Biosecurity Act allows for compensation:
The Act (section 162A) provides that in certain circumstances a person or business is entitled to compensation where MPI has exercised powers, and a verifiable loss has resulted. For example:
You have had property damaged or destroyed.
Restrictions have been imposed on the movement or disposal of your goods, which have caused you loss. The restrictions might be through a Restricted Place Notice, a Notice of Direction, or a Controlled Area Notice.

Malarkey, you don't appear to understand how ag is already spending money and 'paying a share', DairyNZ and Beef and Lamb are funded via levies paid for by farmers. They are the ones who have taken staff from their usual roles (in the case of DairyNZ in Southland they have reduced the number of farm discussion groups being run by their Consulting Officers) and redirected them to m bovis work. Neither DairyNZ nor Beef and Lamb sell anything to consumers so your comments that 'we will pass it all on to everyone...' shows a lack of understanding. Fonterra and supermarkets set the price consumers pay and in neither case will any of them receive m bovis compensation.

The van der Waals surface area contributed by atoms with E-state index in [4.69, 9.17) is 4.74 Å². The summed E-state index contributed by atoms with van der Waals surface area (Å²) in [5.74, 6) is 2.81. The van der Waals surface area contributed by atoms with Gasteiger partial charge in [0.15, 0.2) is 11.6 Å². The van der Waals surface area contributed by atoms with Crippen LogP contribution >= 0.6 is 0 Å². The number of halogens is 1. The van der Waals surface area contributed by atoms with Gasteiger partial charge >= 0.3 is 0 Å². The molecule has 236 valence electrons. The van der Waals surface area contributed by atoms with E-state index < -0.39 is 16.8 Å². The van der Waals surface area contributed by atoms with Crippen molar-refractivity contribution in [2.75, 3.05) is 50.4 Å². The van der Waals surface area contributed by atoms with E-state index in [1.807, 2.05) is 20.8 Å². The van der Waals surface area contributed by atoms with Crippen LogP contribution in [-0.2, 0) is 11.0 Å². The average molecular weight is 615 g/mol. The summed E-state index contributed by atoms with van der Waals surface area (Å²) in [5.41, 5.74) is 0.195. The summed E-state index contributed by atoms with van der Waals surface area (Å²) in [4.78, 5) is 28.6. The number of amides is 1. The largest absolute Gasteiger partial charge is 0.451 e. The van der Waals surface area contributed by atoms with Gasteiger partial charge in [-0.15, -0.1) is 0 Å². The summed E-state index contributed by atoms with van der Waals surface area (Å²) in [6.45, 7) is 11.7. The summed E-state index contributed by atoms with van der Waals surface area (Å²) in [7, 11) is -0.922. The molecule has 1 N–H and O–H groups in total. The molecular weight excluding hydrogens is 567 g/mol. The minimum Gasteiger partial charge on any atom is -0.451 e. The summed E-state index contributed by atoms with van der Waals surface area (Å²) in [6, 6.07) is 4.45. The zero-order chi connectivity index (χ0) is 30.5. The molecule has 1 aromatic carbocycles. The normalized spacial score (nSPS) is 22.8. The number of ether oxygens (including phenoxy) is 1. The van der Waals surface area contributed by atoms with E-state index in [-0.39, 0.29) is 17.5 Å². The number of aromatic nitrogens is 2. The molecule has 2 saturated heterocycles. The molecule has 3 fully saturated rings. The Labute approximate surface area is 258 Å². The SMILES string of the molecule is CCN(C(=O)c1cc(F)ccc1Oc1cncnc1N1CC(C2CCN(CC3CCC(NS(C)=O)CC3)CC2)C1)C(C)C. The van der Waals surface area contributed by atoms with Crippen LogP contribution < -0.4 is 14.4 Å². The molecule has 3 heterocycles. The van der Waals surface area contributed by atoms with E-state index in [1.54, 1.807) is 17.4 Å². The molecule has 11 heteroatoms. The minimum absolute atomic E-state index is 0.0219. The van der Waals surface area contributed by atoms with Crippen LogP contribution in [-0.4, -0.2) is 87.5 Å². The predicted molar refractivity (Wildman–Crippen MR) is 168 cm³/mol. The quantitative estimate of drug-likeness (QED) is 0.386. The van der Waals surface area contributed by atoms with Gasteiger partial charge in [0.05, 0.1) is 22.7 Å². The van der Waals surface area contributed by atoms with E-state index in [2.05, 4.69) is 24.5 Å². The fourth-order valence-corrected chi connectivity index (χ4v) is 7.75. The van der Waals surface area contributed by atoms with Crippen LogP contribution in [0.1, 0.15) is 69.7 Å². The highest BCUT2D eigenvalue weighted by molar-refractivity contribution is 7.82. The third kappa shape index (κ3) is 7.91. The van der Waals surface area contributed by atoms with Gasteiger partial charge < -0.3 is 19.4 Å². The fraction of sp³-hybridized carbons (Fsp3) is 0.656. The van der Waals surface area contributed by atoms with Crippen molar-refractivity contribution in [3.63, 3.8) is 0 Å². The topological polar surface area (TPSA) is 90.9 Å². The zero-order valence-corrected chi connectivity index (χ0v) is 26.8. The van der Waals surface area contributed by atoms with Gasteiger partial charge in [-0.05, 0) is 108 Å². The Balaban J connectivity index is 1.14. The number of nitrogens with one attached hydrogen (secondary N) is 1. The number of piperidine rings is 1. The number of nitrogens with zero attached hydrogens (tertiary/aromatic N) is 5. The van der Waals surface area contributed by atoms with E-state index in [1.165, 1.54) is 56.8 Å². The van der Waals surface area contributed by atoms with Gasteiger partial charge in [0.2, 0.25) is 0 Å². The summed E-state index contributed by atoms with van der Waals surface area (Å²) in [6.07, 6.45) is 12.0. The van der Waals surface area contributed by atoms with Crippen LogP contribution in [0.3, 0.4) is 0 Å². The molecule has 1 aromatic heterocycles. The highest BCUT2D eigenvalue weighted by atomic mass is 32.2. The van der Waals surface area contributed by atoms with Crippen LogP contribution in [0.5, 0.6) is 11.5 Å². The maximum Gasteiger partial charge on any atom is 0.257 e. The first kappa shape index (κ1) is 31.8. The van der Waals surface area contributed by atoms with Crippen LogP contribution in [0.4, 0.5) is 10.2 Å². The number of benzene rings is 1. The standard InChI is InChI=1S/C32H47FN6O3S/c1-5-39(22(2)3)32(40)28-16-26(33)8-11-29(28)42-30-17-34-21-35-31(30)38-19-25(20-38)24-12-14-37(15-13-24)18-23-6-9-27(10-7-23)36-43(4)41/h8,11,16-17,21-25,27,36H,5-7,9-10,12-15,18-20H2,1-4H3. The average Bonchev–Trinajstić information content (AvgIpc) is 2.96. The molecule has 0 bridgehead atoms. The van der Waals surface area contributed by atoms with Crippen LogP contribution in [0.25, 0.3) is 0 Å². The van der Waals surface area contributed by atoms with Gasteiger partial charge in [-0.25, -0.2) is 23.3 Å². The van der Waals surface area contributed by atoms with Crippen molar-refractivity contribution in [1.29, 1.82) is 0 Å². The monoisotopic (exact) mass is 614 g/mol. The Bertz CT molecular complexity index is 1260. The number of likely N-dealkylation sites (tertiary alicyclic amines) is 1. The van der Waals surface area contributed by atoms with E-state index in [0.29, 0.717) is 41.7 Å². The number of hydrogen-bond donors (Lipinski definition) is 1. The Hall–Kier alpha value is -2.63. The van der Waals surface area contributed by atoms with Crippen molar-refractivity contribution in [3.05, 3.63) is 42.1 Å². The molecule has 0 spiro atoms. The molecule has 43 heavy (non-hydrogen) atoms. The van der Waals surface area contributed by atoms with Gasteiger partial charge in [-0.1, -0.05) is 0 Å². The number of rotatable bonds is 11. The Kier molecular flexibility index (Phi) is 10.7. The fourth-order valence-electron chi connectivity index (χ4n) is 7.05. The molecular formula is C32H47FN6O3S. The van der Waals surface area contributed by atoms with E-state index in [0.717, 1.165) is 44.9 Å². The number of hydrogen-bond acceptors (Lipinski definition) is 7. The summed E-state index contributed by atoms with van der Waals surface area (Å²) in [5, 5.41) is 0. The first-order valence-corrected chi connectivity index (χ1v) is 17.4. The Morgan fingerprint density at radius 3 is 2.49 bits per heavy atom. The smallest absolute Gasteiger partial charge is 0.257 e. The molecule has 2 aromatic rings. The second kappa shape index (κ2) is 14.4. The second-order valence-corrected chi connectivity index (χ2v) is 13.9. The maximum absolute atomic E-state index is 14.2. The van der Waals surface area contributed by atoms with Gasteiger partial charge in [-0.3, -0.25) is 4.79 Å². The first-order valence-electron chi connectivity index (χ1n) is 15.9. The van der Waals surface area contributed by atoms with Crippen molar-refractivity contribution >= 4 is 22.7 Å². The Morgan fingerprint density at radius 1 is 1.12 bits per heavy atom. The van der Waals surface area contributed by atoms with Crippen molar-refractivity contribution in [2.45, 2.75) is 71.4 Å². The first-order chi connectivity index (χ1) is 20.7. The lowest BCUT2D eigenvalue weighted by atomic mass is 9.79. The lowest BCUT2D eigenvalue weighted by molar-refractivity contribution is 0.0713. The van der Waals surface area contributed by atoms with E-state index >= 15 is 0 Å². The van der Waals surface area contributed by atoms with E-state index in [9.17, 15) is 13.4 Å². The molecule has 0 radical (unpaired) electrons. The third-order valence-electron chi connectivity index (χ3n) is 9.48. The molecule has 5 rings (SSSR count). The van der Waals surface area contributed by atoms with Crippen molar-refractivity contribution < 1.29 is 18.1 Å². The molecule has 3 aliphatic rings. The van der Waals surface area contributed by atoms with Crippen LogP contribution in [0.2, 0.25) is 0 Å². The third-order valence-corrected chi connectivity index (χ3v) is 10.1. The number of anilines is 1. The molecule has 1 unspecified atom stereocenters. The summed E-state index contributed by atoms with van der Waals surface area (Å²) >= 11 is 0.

I am interested on your views of the kiwifruit psa compensation - do you also believe that is was a case of Of course we will pass it all on to everyone other than ourselves and then pocket some whopping great compensation ? If not why not, afterall the compensation in both cases comes via the Biosecurity Act.

"Blah blah blah, townies townies townies, bludgers bludgers bludgers, backbone of the country, everyone owes me everything, I deserve it all, it's my right, gimme gimme gimme, blah blah blah..."